You mean Jason Wittes from Brean Capital. Hi, Jason.

Jason Wittes - Brean Capital

I am not from Baxano. Sorry. Hi, guys. How are you?

Ken Reali

We know you looked (inaudible).

Jason Wittes - Brean Capital

I had a little trouble hearing the call. I had to tell them I was from Baxano. Just I was kidding. I don't know why or how that happened. Anyway, I had a few questions here. Number one, just to talk about the change in the sales force strategy. I am just trying to understand all the comments you made. It sounds to me like you just going to more focus on the more senior, both sales reps and distributors, but also it looks like you meant to add people, but more senior people at this point. Am I thinking about this right? Or could you give a little more clarity here?

Ken Reali

Absolutely, Jason. Really, we have looked at this critically over the past six months, and number one, we seen some real examples of success and growth in our business and that's what we are focused on. We cherry picked those opportunities. We have strong direct sales reps that are tenured that have taken our portfolio of products and really done a terrific job of with them and that certainly is very regionalized and I expect them to continue to grow in those areas.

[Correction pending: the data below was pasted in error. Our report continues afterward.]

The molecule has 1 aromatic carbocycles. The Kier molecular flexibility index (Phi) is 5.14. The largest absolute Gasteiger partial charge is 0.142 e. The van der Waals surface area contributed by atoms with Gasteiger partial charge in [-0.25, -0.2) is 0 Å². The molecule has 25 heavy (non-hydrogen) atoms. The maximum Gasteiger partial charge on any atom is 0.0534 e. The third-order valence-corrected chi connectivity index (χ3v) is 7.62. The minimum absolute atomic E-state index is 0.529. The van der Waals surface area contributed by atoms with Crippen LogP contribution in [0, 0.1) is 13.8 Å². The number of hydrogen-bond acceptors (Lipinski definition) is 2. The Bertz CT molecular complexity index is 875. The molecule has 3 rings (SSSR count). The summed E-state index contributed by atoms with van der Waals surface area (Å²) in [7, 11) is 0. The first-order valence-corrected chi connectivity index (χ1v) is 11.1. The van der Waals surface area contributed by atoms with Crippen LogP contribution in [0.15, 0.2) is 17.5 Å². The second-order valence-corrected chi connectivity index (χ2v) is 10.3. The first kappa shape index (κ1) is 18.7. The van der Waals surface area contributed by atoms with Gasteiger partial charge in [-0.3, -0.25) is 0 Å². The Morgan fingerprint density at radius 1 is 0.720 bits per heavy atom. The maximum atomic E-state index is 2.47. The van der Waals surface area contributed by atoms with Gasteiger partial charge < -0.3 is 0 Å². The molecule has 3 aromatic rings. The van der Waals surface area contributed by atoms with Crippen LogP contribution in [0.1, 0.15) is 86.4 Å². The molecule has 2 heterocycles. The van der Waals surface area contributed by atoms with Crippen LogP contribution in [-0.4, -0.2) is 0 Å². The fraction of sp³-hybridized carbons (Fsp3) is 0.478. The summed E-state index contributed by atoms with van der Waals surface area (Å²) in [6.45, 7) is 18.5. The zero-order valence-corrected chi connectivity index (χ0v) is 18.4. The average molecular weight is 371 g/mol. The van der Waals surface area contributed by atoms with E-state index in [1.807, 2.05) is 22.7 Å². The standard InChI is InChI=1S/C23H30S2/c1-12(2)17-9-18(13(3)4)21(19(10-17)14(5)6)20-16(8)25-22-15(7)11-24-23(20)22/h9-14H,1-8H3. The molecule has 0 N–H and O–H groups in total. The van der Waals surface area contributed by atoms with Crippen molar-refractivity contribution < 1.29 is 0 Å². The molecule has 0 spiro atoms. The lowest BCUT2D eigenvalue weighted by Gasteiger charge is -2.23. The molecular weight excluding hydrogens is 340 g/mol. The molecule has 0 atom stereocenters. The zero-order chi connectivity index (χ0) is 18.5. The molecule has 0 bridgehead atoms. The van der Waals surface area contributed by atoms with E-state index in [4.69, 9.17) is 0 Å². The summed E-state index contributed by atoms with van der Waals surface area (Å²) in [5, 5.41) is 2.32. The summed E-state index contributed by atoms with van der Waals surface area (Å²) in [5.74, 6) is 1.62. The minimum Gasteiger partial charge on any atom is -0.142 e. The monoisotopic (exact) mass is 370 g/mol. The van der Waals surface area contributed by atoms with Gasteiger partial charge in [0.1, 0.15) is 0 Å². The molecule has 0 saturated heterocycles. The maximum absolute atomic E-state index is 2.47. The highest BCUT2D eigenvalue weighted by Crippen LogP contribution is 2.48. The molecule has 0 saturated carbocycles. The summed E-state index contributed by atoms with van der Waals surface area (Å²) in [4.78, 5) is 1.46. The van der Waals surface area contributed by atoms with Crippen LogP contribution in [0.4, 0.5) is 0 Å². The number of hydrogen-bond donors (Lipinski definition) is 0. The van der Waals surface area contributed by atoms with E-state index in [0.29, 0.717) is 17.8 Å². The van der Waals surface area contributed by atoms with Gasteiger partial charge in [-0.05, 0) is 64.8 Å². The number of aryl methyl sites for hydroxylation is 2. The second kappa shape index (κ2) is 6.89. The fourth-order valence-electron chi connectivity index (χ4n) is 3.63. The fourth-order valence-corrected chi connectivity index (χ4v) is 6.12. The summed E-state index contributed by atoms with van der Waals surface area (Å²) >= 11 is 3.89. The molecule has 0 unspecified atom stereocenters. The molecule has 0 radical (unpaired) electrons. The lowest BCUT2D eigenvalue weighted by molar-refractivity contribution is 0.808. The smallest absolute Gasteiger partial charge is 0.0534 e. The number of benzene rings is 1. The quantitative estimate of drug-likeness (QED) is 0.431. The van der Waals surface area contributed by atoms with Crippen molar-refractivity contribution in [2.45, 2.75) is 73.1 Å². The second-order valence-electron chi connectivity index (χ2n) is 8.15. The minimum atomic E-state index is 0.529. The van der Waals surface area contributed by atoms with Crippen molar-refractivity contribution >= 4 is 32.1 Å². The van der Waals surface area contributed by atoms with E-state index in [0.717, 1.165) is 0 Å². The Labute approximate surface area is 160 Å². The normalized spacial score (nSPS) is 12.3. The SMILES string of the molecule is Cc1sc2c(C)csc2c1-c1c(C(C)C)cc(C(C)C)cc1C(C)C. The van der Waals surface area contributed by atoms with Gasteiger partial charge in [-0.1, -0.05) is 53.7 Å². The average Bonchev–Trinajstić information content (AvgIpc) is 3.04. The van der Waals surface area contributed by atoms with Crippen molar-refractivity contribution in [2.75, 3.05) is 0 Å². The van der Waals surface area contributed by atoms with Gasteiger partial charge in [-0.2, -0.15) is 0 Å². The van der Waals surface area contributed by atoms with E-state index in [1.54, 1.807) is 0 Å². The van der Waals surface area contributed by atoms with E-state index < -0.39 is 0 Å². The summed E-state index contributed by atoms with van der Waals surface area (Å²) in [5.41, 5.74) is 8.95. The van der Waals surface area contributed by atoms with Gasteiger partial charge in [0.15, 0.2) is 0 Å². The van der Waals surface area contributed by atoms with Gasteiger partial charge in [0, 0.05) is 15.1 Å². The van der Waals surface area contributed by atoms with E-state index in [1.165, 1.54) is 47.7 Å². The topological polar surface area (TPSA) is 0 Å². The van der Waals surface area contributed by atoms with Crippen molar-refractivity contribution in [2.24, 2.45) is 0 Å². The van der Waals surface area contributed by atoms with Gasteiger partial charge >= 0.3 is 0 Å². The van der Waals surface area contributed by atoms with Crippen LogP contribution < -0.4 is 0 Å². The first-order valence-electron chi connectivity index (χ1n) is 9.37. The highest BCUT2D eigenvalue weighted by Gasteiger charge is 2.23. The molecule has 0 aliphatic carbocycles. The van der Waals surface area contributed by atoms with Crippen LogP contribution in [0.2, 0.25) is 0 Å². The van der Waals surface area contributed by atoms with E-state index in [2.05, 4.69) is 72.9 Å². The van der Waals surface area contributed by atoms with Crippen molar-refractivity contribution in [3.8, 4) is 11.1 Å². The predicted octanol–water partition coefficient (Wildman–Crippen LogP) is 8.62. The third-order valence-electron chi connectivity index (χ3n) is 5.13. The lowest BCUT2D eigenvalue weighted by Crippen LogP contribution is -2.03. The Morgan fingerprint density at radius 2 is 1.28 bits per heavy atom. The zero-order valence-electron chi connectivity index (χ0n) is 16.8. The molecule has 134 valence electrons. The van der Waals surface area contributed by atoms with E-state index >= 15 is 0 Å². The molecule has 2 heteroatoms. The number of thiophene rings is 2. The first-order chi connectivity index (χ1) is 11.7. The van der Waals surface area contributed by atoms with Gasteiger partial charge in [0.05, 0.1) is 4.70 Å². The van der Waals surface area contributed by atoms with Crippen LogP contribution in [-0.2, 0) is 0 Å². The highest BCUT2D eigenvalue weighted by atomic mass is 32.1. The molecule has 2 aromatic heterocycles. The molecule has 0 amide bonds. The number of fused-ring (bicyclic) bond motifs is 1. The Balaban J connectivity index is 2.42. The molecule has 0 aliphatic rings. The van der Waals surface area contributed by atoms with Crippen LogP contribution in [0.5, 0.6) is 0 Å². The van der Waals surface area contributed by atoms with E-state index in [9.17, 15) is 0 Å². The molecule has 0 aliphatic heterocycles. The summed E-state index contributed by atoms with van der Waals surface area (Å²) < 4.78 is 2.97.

But also with our expanded portfolio of products and our limited sales reach, we recognize a near-term opportunity with certain distributors and certain geographies that we can leverage. This isn't something we could have gone six, nine, 12 months ago because we didn't have the product portfolio or reach that would attract these quality of distributors.